In her departure statement, Moss said she’s proud of how Stanford has distinguished itself in the composition of its MBA classes during her years helming the GSB’s admissions office.

“Over the last few years, the classes that have joined Stanford have had record highs in the percentage of women, under-represented minorities, international, and first-generation students, while also posting record highs GPAs and test scores,” Moss said in her written statement. “I am grateful to have been surrounded by such incredible colleagues as we worked together through significant challenges including the COVID-19 pandemic and intensifying racial and political division. Now, more than ever, Stanford GSB’s efforts to develop leaders who can solve these complex challenges, matters. I can’t wait to see the positive change our graduates will create in the world.”


“During her time at the GSB, Kirsten’s passion for helping individuals discover their potential has inspired prospects and admitted students alike, and her keen insights into leadership development have made her a wonderful team leader and admired contributor across the school,” Oyer said.

At Poets&Quants‘ CentreCourt festival in October of last year, Moss, part of a panel of speakers, defined transformational leadership, saying Stanford looks for “people focused on results” who set “very high standards for themselves.” They achieve those standards “through grit and persistence. We look for evidence in the stories that we are reading of what challenges they have faced or what challenges they have set for themselves and how they have made sure those have happened.

“Great leadership,” Moss continued, “is about getting a group to collaborate together to reach a common goal. So really how do you get people to jump into the boat with you and work together toward this goal. We look at how people have convinced others, how they have gotten resources, how they have sold their vision as a way of engaging. Once folks are with you in the boat, how are you helping them grow individually so everyone in the boat be stronger together.”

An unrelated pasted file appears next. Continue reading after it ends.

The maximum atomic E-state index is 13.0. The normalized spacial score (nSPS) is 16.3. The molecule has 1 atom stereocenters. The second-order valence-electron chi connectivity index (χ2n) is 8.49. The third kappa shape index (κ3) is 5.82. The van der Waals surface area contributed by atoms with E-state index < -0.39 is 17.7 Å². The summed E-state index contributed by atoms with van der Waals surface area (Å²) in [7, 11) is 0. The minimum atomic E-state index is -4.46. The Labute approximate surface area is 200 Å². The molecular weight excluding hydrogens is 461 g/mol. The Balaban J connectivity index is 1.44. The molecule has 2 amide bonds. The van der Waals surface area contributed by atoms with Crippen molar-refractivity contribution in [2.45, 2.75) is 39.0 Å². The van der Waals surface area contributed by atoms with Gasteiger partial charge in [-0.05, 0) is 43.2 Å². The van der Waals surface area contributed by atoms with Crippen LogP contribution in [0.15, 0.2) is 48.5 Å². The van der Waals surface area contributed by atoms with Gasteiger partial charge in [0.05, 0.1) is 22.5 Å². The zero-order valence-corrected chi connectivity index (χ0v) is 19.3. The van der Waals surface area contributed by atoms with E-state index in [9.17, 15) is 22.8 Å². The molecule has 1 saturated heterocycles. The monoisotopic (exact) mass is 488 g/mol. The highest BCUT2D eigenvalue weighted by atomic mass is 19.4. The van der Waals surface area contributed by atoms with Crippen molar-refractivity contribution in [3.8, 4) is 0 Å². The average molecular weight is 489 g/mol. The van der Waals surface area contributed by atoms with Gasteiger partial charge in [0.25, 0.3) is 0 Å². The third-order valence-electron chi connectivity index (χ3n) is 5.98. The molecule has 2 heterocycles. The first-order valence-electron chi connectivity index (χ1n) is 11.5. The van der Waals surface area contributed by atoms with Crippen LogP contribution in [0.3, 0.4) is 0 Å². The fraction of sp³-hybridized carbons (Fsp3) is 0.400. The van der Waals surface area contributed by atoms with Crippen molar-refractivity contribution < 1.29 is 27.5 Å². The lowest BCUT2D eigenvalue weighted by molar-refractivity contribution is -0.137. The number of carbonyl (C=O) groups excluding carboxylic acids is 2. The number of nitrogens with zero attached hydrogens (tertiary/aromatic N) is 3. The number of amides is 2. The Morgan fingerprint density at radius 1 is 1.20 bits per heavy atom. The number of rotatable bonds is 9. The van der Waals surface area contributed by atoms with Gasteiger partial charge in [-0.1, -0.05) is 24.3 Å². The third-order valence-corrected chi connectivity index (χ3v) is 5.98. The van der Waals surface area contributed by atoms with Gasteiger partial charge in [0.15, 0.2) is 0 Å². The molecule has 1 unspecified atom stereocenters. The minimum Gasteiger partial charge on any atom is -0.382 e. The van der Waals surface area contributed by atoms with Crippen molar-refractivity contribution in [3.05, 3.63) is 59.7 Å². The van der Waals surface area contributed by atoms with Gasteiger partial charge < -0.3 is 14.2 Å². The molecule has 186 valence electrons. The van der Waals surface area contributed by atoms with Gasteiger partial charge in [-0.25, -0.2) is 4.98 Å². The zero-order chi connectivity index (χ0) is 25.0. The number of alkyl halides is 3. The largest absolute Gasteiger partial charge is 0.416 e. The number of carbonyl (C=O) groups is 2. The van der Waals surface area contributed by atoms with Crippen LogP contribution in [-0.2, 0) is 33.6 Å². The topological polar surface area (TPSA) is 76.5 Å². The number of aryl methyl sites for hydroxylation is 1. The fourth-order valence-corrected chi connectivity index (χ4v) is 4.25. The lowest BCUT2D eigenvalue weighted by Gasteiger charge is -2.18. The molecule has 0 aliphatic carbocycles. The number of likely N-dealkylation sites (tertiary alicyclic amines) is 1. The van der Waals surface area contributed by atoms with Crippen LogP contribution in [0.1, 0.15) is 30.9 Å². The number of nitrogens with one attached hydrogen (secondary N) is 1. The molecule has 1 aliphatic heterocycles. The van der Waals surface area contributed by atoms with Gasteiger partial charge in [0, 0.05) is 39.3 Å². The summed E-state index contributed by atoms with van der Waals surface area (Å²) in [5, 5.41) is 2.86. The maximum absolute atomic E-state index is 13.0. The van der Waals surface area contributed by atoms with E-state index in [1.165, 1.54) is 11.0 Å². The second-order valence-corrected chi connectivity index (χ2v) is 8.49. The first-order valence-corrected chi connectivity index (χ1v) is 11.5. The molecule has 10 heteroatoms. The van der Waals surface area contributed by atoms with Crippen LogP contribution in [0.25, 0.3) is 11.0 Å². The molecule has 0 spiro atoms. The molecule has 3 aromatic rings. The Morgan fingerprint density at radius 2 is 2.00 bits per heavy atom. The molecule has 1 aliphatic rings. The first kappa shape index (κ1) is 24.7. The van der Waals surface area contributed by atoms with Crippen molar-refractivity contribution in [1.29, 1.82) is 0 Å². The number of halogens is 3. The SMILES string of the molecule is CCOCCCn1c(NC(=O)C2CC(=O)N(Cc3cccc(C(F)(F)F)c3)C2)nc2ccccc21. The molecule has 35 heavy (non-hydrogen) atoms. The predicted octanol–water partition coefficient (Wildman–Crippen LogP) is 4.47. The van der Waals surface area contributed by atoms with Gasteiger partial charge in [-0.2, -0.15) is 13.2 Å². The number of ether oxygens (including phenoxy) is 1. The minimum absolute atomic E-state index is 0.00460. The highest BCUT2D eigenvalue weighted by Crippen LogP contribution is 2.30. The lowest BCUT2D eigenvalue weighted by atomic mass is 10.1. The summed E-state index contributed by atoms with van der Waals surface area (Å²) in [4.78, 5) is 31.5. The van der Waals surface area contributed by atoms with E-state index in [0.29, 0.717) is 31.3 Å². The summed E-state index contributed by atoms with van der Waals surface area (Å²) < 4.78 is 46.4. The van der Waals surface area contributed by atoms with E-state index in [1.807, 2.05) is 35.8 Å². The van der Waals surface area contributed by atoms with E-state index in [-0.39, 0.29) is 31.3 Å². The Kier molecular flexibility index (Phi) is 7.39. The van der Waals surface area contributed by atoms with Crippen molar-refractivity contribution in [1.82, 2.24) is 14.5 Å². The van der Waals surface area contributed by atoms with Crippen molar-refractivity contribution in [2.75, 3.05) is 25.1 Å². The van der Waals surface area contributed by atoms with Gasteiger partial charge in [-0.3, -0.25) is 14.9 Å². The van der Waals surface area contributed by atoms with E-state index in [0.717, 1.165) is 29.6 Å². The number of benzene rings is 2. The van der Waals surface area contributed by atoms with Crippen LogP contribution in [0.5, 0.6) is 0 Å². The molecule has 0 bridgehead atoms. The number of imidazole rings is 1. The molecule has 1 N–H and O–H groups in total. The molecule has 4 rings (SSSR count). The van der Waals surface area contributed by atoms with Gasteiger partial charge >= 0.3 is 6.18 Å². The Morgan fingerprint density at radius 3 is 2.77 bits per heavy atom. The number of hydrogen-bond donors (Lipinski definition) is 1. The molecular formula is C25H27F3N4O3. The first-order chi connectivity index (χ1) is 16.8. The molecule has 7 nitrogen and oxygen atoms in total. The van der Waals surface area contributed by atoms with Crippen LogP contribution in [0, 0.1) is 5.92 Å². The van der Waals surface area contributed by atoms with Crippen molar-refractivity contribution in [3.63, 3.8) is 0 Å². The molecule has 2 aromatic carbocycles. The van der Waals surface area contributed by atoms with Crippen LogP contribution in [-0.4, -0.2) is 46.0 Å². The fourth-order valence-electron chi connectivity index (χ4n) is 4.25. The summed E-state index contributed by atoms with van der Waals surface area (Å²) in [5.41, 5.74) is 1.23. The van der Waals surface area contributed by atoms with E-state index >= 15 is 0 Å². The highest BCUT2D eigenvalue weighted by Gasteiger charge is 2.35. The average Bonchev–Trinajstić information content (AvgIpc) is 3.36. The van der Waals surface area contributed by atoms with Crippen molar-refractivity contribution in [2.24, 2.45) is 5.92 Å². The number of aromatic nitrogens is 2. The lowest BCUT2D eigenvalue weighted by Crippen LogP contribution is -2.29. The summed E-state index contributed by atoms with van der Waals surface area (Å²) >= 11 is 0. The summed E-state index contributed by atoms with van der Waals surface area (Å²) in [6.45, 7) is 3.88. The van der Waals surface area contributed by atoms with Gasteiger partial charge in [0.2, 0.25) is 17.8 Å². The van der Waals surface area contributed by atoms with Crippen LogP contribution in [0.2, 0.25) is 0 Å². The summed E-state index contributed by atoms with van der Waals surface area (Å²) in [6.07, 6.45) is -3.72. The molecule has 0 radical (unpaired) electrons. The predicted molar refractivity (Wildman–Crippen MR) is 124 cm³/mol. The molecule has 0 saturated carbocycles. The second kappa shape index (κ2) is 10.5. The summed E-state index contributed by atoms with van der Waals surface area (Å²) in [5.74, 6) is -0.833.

Students and alumni also sing her praises. “I’ve seen Kirsten through the eyes of prospective students at admissions info sessions, with accepted students at admit events, as an employer, and as an alum,” says Brian J. Conway, chairman of TA Associates. “I’ve always been impressed by Kirsten’s intelligence, kindness, and empathy; she is an accomplished active listener. Kirsten doesn’t view herself as a gatekeeper, but as a coach. I’ve seen her inspire candidates and coach them to find their authentic voice to tell their story.

“In our conversations, I was always impressed by her understanding of leadership of all types, and saw how that understanding informed her pattern recognition in the GSB’s search for leaders who will have impact on communities and organizations. While the GSB community will miss her, she has built a great team to carry on the mission.”

Betsy Massar, admissions consultant and founder of Master Admissions, calls Moss “a force of nature,” saying her work will continue to be impactful for a long time.

“Because of the research she has done on transformational leadership, and because of the work she has done on leadership assessment, she had a tremendous impact on interpreting the GSB’s criteria for admission,” Massar says. “She has expanded the way the business school looks at leadership and how it identifies talent, especially emerging talent, which sometimes might be hard to spot. I’ve been impressed with her stewardship of admissions and with her ability to pick out some of the most amazing candidates in admissions-land.

“If I’m ever working with someone who is off-the-charts interesting or creative, or who has answered questions I never thought to ask, I always suggest they apply to Stanford. She’s been open and willing to talk with consultants about what she is looking for and how she views the graduate admissions process. She’ll be missed, and I hope she doesn’t go too far.”